The uterine tubes are a pair of ducts which carry ova from the ovaries to the uterine cavity. Every tube is all about 10 cm long and is located in the upper free margin of the broad ligaments of the uterus.

External Features

Every tube presents 2 endings and 4 parts.

Ends

Medial End

It opens into the lateral angle of the uterine cavity. The uterine opening (ostium) is 1 millimeter in diameter.

Lateral (Fimbriated) Ending

It interacts with all the peritoneal cavity close to the ovaryby piercing the posterior layer of the broad ligament.

  • It arch downward and inward partially to encircle the ovary.
  • The abdominal ostium is 3 millimeters in diameter and its margin possesses atypical small fingerlike processes termed fimbriae, thus it’s also referred to as fimbriated end.

Parts

From lateral to medial end, the fallopian tube is split intofour parts: infundibulum, ampulla, isthmus, and intramural.

Infundibulum (1 Cm Long)

  • It’s the funnel-shaped lateral-most part which projects past the broad ligament of uterus.
  • It overlies the ovary and presents an abdominal ostium.
  • The circumference of the funnel is prolonged by changing number of unusual processes termed fimbriae. 1 fimbria longer and more deeply grooved compared to the others is closely applied to the tubal extremity of the ovary and is referred to as an ovarian fimbria. The ovarian fimbria functions as a detector to time the release of ovum. Just before the discharge of ovum fimbriae begin sweeping the surface of ovary and ease the entry of ovum into the fallopian tube.

Ampulla (5 Cm Long)

  • It’s the broadest and longest part of the pipe and creates quite more than 1-half of the whole tube.
  • It’s thin walled and tortuous.
  • It’s the site of fertilization of ovum.

Isthmus (25-3 Cm)

  • It’s the narrowest part and is located just lateral to the uterus.
  • It’s round and cord-like because of thick muscular wall.

Intramural (Interstitial) Part (1 Cm Long)

It’s the section of uterine tube that traverses the uterine wall in the junction of fundus and body. It is located inside the wall of the uterus, thus the name intramural.

Structure of The Uterine Tube

From outside inward, the uterine tube contains 3 layers: serous, muscular, and mucous.

  • The serous coating is originated from the peritoneum.
  • The muscular layer is composed of smooth muscle that is ordered into inner circular and outer longitudinal layers.
  • The mucous coating contains lining epithelium and underlying lamina propria.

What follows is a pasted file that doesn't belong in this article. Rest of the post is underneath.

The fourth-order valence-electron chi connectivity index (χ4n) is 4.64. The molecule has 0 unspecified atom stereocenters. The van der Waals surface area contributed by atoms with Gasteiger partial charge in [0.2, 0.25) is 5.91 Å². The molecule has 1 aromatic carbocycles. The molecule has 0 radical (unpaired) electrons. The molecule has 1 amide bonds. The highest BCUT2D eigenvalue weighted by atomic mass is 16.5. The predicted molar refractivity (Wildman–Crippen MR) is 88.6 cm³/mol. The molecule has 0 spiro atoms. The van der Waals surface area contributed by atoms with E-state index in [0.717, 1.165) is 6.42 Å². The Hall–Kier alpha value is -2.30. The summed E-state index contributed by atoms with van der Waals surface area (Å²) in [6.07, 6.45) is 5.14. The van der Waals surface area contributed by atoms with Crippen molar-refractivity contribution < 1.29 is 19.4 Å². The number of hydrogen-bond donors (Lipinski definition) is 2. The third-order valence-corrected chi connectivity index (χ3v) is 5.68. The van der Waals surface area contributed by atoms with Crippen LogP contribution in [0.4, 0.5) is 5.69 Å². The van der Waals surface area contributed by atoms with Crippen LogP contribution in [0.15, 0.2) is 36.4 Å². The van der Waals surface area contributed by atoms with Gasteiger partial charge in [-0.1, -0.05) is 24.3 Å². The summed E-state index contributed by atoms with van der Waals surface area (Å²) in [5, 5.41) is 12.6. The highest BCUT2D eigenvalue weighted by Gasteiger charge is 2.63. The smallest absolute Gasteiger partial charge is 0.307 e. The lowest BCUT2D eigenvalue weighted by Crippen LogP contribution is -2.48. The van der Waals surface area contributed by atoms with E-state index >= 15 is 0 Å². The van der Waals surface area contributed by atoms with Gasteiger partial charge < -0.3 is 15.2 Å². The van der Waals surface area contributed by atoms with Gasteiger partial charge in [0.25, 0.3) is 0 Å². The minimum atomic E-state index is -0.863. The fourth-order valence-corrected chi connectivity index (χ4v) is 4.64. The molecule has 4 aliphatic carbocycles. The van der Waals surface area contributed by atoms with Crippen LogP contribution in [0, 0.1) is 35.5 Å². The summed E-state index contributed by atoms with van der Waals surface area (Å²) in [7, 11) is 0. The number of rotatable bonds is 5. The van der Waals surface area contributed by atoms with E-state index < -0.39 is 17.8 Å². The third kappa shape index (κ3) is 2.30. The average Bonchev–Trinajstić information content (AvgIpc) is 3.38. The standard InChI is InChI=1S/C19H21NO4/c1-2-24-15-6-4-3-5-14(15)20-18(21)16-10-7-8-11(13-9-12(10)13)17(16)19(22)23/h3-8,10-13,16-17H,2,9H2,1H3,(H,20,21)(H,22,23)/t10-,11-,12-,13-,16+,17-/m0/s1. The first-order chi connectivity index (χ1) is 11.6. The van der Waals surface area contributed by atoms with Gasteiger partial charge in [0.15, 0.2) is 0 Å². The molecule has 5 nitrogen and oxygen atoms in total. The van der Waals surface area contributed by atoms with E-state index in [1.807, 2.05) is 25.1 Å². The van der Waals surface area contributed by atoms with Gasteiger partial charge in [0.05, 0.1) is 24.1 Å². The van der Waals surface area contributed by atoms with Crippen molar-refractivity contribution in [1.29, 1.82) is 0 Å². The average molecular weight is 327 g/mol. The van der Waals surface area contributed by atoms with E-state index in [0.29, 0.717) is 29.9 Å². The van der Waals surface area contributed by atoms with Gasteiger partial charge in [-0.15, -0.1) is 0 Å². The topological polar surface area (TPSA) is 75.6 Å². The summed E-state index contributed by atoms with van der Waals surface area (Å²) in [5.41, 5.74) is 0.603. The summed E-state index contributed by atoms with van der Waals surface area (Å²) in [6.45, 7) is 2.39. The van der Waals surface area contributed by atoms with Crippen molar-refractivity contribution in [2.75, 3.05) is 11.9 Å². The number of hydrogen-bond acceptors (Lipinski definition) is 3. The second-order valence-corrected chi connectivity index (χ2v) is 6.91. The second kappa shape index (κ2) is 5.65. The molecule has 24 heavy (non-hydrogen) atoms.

The mucous membrane lining the tube presents about 6 primary longitudinal folds which in turn give rise to a number of secondary and tertiary folds. Consequently the lumen of the tube becomes highly atypical. This arrangement helps to supply nourishment to the zygote from all sides.

The lining epithelium is simple, ciliated columnar. It is composed of 2 types of cells: ciliated columnar cells and non-ciliated secretary cells. The secretion of secretary cells gives nutrients to the fertilized ovum. The cilia of ciliated cells beat toward the uterine cavity and assist in the transportation of the fertilized ovum.

Arterial Supply

The fallopian tube is provided by 2 arteries: ovarian and uterine arteries. Typically the medial 2-third of the tube is provided by the uterine artery and lateral 1-third by the ovarian artery.

Venous Drainage

The veins correspond to arteries, thereby venous blood is drained by the ovarian and uterine veins.

Lymphatic Drainage

The lymph vessels follow the veins and drain into internal iliac lymph nodes, pre-aortic and para-aortic lymph nodes.

Nerve Supply

  • The tubes are provided by both sympathetic and parasympathetic fibres. The sympathetic fibres are originated from ovarian and superior hypogastric plexuses. The preganglionic sympathetic fibres are originated from the T11 L2 spinal sections. The preganglionic parasympathetic fibres to the lateral part of the tube are originated from the vagus nerve and to the medial part from the pelvic splanchnic nerves (S2, S3, S4 spinal sections).

Clinical Significance

Salpingitis

The inflammation of the uterine tube (or salpinx) is referred to as salpingitis (salpinx: trumpet-like). It’s the commonest cause of tubal block resulting in secondary sterility in female. Recently, the prevalence of tubal block has grown in modern females likely since they miss morning bath as a way to report on duty in time and waste time in makeup. Tubal infection typically happens because of upward spread of infection from vagina and uterus. The patency of tubal block is analyzed by these evaluations:

  • Insufflation evaluation (or Rubin’s evaluation); Air is shoved into the uterus, and if tube is obvious, the air leaks into the peritoneal cavity. The leakage of air creates hissing or bubbling sound which can be heard by a stethoscope over the iliac fossa.
  • Hysterosalpingography; It’s a radiological technique where a radiopaque substance (example, Lipiodol) is injected into the uterus by a suitable canula. It summarizes the uterine cavity and uterine tubes, and if tubes are evident, the contrast medium spills into the peritoneal cavity.

Ectopic Pregnancy

It’s commonest in the uterine tube (tubal gestation) and is typically related to intraperitoneal hemorrhage, among the reasons for acute abdominal crisis in women of childbearing age. The hemorrhage happens because of rupture of the tube caused by enlarging conceptus.

Tubectomy

It’s a procedure for the female sterilization. In this process, every fallopian tube is ligated at 2 points and the section of tube between the ligatures is resected. This prevents the assembly of male and female gametes, thus no fertilization. This is the perfect approach of family planning in female.

 

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